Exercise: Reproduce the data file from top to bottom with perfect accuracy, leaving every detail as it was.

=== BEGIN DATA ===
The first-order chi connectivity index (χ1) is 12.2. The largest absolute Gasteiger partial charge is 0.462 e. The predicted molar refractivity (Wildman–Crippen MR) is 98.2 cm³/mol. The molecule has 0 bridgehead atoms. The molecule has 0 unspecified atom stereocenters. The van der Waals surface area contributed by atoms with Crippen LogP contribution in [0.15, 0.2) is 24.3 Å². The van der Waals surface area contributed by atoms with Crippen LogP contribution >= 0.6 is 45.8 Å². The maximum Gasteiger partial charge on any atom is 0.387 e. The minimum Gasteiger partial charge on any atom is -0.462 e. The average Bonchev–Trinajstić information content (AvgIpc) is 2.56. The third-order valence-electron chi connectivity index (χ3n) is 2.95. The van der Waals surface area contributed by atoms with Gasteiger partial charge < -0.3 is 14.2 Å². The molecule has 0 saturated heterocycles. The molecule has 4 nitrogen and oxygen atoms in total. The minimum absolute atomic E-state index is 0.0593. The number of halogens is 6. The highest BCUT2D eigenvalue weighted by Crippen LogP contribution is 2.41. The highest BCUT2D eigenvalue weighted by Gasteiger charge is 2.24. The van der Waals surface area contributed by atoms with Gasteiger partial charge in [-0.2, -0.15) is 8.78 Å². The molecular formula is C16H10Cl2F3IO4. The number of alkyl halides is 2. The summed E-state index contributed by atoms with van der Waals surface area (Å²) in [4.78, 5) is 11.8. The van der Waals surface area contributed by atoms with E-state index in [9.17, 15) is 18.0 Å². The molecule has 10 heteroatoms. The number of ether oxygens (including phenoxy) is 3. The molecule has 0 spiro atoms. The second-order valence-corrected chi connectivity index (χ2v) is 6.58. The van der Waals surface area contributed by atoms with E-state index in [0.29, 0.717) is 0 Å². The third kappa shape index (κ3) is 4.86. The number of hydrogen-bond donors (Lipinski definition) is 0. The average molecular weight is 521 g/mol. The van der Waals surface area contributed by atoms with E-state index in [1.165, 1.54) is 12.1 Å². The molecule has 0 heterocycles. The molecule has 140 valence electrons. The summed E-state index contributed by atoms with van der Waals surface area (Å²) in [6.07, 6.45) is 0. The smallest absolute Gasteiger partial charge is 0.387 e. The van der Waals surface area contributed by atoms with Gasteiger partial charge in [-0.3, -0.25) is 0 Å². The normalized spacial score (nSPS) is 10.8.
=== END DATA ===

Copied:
The first-order chi connectivity index (χ1) is 12.2. The largest absolute Gasteiger partial charge is 0.462 e. The predicted molar refractivity (Wildman–Crippen MR) is 98.2 cm³/mol. The molecule has 0 bridgehead atoms. The molecule has 0 unspecified atom stereocenters. The van der Waals surface area contributed by atoms with Crippen LogP contribution in [0.15, 0.2) is 24.3 Å². The van der Waals surface area contributed by atoms with Crippen LogP contribution >= 0.6 is 45.8 Å². The maximum Gasteiger partial charge on any atom is 0.387 e. The minimum Gasteiger partial charge on any atom is -0.462 e. The average Bonchev–Trinajstić information content (AvgIpc) is 2.56. The third-order valence-electron chi connectivity index (χ3n) is 2.95. The van der Waals surface area contributed by atoms with Gasteiger partial charge < -0.3 is 14.2 Å². The molecule has 0 saturated heterocycles. The molecule has 4 nitrogen and oxygen atoms in total. The minimum absolute atomic E-state index is 0.0593. The number of halogens is 6. The highest BCUT2D eigenvalue weighted by Crippen LogP contribution is 2.41. The highest BCUT2D eigenvalue weighted by Gasteiger charge is 2.24. The van der Waals surface area contributed by atoms with Gasteiger partial charge in [-0.2, -0.15) is 8.78 Å². The molecular formula is C16H10Cl2F3IO4. The number of alkyl halides is 2. The summed E-state index contributed by atoms with van der Waals surface area (Å²) in [4.78, 5) is 11.8. The van der Waals surface area contributed by atoms with E-state index in [9.17, 15) is 18.0 Å². The molecule has 10 heteroatoms. The number of ether oxygens (including phenoxy) is 3. The molecule has 0 spiro atoms. The second-order valence-corrected chi connectivity index (χ2v) is 6.58. The van der Waals surface area contributed by atoms with E-state index in [0.29, 0.717) is 0 Å². The third kappa shape index (κ3) is 4.86. The number of hydrogen-bond donors (Lipinski definition) is 0. The average molecular weight is 521 g/mol. The van der Waals surface area contributed by atoms with E-state index in [1.165, 1.54) is 12.1 Å². The molecule has 0 heterocycles. The molecule has 140 valence electrons. The summed E-state index contributed by atoms with van der Waals surface area (Å²) in [6.07, 6.45) is 0. The smallest absolute Gasteiger partial charge is 0.387 e. The van der Waals surface area contributed by atoms with Gasteiger partial charge in [-0.3, -0.25) is 0 Å². The normalized spacial score (nSPS) is 10.8.